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Software engineering vs. Computer Engineering/Science


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#1 vetSimon

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Posted 03 August 2009 - 17:18

I'm going into Grade 12 this year, and I've really started to think about what I'm doing after I've graduated. For a few years, I've been more or less settled on something in computers, but there are 3 majors (at least in Canada) that I want to understand: Software Engineering, Computer Engineering, and Computer Sciences.

The local university here offers Computer Sciences and Computer Engineering, but not Software Engineering, and software is what I'm most interested in. So I guess my question is, will I get a similar experience in Computer Engineering or Sciences?

I have been looking into the University of Waterloo, which does offer software engineering. The problem is cost. I would need some kind of scholarship to be able to pay $20,000 a year (which includes tuition, housing, food, books and supplies), or would need to pick up a job during school this year. My parents do not support me going away to university, but the stress that comes from living at home is enough to make me want to get away.

I know that Waterloo is a very good university, and that Memorial University of Newfoundland is an OK-ish university that isn't really well known for its computer programs. And it still comes down to one thing: software is what I am interested in, and Software Engineering *sounds* like what I want. So, can anyone lay down the difference and maybe help me make some kind of decision?

I will meet the course requirements for Waterloo, as well, and maintain an 85% average (not great, but not terrible).


#2 lee31

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Posted 03 August 2009 - 17:26

As a neowin developer I'm really surprised you need to ask that.

Simple answer is no you won't get much experience with software engineering with the two computer courses. They may go into it a little bit but not much.

You'll need to do the software engineering course for the experience and knowledge you want.

Try looking into an online course if available there.

#3 smurphy999999999

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Posted 03 August 2009 - 17:31

well its pretty simple really. Computer Engineering is mostly about hardware with a small amount of programming (like programming embedded chips). Computer Science is the software side that you are looking for. Software engineering can be thought of applied Computer science. Usually the main difference between a software engineering major and a computer science major is that a computer science major contains more theory courses. So bottom line if you want to work on building applications for corporations then either a computer science degree or software engineering degree should get you there.

#4 Rob2687

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Posted 03 August 2009 - 17:35

Doesn't Waterloo do co-op for those programs? I've heard that people make a good amount of money during their co-op terms at Waterloo.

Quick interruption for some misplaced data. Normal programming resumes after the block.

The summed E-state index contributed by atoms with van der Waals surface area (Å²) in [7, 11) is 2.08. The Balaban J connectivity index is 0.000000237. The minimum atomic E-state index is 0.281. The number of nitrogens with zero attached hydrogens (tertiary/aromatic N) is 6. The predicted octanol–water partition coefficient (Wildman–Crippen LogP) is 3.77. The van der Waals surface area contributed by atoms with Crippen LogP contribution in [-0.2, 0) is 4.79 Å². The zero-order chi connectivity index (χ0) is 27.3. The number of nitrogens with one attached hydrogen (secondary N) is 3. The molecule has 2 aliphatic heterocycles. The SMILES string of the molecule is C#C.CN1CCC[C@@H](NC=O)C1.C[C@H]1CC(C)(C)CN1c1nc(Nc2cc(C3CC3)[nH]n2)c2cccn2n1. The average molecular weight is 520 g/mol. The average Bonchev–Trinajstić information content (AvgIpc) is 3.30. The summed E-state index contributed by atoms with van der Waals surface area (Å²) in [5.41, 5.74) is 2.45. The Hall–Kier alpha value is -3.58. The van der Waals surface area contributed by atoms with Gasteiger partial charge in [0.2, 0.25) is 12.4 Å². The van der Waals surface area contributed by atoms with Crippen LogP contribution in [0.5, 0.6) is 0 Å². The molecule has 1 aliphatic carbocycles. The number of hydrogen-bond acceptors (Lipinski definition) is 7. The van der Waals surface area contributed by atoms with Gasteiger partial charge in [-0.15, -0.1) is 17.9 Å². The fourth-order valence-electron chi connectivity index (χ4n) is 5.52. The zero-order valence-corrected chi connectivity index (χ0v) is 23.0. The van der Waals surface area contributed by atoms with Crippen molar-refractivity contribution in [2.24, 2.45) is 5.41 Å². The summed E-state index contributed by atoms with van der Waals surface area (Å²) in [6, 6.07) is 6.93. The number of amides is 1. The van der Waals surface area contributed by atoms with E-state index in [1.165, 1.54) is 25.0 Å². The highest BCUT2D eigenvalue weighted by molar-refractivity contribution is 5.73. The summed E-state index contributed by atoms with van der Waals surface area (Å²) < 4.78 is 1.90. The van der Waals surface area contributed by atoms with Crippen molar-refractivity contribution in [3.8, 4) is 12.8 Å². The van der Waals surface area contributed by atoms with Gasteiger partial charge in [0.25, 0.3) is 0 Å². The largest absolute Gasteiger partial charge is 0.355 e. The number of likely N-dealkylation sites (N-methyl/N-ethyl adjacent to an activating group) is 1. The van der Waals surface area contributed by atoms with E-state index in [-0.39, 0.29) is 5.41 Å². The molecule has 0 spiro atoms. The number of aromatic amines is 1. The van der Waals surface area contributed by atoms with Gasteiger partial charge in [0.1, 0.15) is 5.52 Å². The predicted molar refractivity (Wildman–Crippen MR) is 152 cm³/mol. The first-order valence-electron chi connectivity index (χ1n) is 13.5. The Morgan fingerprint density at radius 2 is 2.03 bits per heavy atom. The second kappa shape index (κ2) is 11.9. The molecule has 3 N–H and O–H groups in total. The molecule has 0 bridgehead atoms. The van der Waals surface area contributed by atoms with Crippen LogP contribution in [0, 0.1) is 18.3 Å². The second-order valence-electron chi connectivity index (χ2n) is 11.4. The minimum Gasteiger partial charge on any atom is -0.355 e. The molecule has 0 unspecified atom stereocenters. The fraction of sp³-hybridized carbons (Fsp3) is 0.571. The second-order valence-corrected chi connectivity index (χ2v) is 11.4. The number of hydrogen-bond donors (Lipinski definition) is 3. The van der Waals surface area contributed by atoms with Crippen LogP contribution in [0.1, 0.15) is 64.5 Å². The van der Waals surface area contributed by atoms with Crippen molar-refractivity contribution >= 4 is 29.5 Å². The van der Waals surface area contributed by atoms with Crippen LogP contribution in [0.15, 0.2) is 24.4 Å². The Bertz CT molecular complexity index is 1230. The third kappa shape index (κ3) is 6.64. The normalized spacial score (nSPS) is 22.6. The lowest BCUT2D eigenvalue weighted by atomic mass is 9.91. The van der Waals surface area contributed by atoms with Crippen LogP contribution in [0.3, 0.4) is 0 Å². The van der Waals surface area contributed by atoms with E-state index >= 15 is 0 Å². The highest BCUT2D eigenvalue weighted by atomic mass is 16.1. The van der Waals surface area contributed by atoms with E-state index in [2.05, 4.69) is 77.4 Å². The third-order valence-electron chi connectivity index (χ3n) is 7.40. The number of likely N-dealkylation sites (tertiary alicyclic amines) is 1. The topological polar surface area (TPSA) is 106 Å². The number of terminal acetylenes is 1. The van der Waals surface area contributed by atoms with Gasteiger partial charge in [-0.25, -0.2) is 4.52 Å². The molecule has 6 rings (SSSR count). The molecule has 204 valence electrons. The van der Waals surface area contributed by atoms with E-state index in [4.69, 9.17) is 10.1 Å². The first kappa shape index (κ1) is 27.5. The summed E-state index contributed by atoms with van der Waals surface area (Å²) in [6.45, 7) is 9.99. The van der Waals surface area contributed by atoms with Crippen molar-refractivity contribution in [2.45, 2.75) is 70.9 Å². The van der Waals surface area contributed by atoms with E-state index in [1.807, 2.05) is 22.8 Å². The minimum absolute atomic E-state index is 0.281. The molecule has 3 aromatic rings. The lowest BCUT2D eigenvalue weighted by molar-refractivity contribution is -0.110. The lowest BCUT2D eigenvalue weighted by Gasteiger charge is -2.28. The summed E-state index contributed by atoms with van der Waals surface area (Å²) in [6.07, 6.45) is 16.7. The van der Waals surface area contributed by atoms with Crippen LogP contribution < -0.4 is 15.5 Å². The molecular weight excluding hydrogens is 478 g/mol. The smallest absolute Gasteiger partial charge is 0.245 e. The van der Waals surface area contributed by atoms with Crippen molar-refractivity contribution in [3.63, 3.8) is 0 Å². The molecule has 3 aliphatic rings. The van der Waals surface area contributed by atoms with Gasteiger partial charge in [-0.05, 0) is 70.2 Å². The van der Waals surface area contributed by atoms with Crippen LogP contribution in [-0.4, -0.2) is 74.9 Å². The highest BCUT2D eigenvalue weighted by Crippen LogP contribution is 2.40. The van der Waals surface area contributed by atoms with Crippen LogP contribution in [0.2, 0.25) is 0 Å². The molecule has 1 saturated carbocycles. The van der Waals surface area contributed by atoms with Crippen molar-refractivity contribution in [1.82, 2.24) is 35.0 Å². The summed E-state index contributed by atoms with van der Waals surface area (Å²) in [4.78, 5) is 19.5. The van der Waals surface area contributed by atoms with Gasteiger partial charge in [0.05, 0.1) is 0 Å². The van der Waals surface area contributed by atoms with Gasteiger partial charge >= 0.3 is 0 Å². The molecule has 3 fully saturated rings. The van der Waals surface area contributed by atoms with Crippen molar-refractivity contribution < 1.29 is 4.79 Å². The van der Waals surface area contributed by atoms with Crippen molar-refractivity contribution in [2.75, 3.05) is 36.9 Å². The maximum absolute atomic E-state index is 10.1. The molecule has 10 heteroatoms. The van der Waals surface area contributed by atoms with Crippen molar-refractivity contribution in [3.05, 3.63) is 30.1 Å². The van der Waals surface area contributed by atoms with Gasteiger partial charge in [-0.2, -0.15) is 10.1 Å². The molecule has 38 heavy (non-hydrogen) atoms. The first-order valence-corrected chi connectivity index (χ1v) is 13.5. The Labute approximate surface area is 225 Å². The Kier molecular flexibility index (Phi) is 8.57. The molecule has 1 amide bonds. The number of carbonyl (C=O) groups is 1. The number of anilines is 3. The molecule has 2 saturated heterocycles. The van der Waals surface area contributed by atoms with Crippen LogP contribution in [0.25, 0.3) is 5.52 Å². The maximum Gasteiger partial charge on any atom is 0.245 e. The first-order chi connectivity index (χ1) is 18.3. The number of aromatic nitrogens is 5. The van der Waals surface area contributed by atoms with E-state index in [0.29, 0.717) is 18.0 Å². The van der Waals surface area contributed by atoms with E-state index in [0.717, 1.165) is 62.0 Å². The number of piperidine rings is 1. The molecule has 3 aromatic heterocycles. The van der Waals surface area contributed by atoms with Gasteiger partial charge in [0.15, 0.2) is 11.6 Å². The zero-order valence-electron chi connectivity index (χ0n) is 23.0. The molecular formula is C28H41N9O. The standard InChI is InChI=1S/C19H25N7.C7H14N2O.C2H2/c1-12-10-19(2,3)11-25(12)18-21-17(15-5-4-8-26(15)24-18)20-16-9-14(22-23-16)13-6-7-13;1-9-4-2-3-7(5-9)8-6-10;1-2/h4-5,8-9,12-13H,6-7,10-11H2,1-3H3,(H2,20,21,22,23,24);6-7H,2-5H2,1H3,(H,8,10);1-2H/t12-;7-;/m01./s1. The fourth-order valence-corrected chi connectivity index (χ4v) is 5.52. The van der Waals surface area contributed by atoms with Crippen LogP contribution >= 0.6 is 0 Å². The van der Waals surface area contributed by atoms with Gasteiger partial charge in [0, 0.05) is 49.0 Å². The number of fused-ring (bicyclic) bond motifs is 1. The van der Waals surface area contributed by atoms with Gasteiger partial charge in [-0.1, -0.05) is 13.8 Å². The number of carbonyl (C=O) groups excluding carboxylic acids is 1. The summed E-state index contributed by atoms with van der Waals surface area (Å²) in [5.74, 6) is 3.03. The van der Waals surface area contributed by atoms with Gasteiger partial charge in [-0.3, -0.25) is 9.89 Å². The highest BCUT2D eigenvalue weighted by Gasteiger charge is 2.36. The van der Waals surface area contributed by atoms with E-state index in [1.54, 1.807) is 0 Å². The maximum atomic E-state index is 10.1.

#5 vetCalum

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Posted 03 August 2009 - 17:44

This may help, although, as you know, I am not from Canada and it may be different in Canada -

I know somebody who did computer science and they applied for a programming placement year. As soon as they got on that placement year, they realised they didn't know half as much as they needed to. I got a programming placement, after doing a software engineering course and my knowledge was up to scratch, just about ;) So that might be something you need to look into.

I've heard that computer science is more theory-based and I think there is more mathematics in it. We had a bit of maths in our first year, but not much and nothing too challenging (although it was still damn hard :p). The software engineering course I took had a bit of theory in, but not as much; it's mainly just focused on programming... solid developing. The languages and technologies they teach on the software engineering course I took include VB.NET, C++, Java, XHTML, CSS, PHP, ASP.NET, JavaScript, SQL, MySQL and some AJAX. They teach everyone all of those throughout the 4 years and everyone was given the choice of taking a module on scripting languages (mainly Python), linux and unix development, games development, HCI or some eco-business-IT-thingy.

From experience, you learn a hell of a lot about software development on a software engineering course (at least where I am from) and they also teach a module on the concepts and methods used - all theory and different diagrams.

However, please bear in mind that it could be very different in Canada, where you are based. Maybe ring up the course administrators and ask her any questions you have about the content of the courses? Possibly bring up any things that people in this thread have said they learnt on each course :)

#6 OP vetSimon

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Posted 03 August 2009 - 17:46

As a neowin developer I'm really surprised you need to ask that.

Well, coding for Neowin came out of my programming as a hobby, which turned into me helping Neowin out on a few little programming things, and then me turning into a full developer. No real knowledge of the world of software, just knowing how to program, and until now it's stayed basically the same.

That does seem to be true, I did notice their website mentioned co-ops. I'm definitely going to need to look into that.

I still don't have a full grasp on how University itself works, that's a big part of what I'll learn in school in September, then I guess I start picking potential places to go. If I can pay my way through Waterloo on a co-op program, or at least mostly get through, that will be great.

Thanks for clearing up the differences. At least now I know that I can cross computer engineering off my list, and keep computer sciences on as a possible alternative if I'm stuck around here.

EDIT: Calum, saw your post after I submitted this one ;) That's some useful information too, thanks! I've got a lot of things to keep in mind, I guess. There can't be much of a difference between the Canadian and American courses, since we share a border and a lot of people simply move between the two countries for a job.

#7 vetCalum

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Posted 03 August 2009 - 17:56

EDIT: Calum, saw your post after I submitted this one ;) That's some useful information too, thanks! I've got a lot of things to keep in mind, I guess. There can't be much of a difference between the Canadian and American courses, since we share a border and a lot of people simply move between the two countries for a job.